Alcohol consumption and cerebral blood flow among older adults
Research output: Contribution to journal › Article
Colleges, School and Institutes
A substantial epidemiological literature now supports the existence of a J or U-shaped association between alcohol consumption and a broad range cardiovascular health outcomes including stroke. Although it is well documented that alcoholics exhibit both global and regional cerebral hypoperfusion in the sober state, little is known regarding the effects of a broader range of alcohol consumption on cerebral blood flow (CBF). The present study employed positron emission tomography with (H2O)-O-15 to assess quantitative global and regional CBF in 86 participants (51 men and 35 women; mean age 60.1) as a function of self-reported weekly alcohol consumption (none, <1, 1 to <7, 7 to <15, and > 15 drinks per week). Analyses controlling for age, gender, and vascular health (carotid intima-media thickness) revealed that, relative to the weighted population mean, global CBF was greater in the lightest alcohol consumption group (<1 per week) and lower in the heaviest (> 15 per week). Effects did not vary across regions of interest. This report is the first to describe an inverted J-shaped relationship between alcohol consumption and CBF in the absence of stroke. (c) 2008 Elsevier Inc. All rights reserved.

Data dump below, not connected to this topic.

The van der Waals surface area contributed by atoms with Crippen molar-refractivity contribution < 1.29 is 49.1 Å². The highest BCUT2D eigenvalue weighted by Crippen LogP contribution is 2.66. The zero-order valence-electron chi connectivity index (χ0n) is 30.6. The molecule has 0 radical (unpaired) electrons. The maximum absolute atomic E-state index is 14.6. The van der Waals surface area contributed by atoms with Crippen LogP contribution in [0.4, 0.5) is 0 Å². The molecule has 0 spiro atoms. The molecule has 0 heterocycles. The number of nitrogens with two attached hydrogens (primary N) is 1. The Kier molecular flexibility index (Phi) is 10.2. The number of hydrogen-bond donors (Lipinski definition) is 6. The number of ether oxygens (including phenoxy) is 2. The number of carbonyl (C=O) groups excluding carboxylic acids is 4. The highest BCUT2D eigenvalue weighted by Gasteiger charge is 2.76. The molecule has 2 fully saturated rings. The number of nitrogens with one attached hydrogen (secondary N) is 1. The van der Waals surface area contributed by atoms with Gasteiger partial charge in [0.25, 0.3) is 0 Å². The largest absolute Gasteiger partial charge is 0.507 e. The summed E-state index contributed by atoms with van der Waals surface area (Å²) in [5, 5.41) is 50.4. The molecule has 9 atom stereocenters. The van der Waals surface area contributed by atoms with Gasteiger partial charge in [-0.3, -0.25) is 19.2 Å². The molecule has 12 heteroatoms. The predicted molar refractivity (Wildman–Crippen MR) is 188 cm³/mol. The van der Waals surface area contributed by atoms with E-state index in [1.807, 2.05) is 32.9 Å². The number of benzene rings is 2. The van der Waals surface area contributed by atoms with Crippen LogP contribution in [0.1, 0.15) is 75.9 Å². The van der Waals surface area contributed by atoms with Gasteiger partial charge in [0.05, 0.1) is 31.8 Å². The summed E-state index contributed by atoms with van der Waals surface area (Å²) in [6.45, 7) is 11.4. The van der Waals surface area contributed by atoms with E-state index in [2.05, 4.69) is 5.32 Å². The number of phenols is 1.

|Number of pages||7|
|Publication status||Published - 1 Jun 2008|
- alcohol consumption, positron emission tomography, cerebral blood flow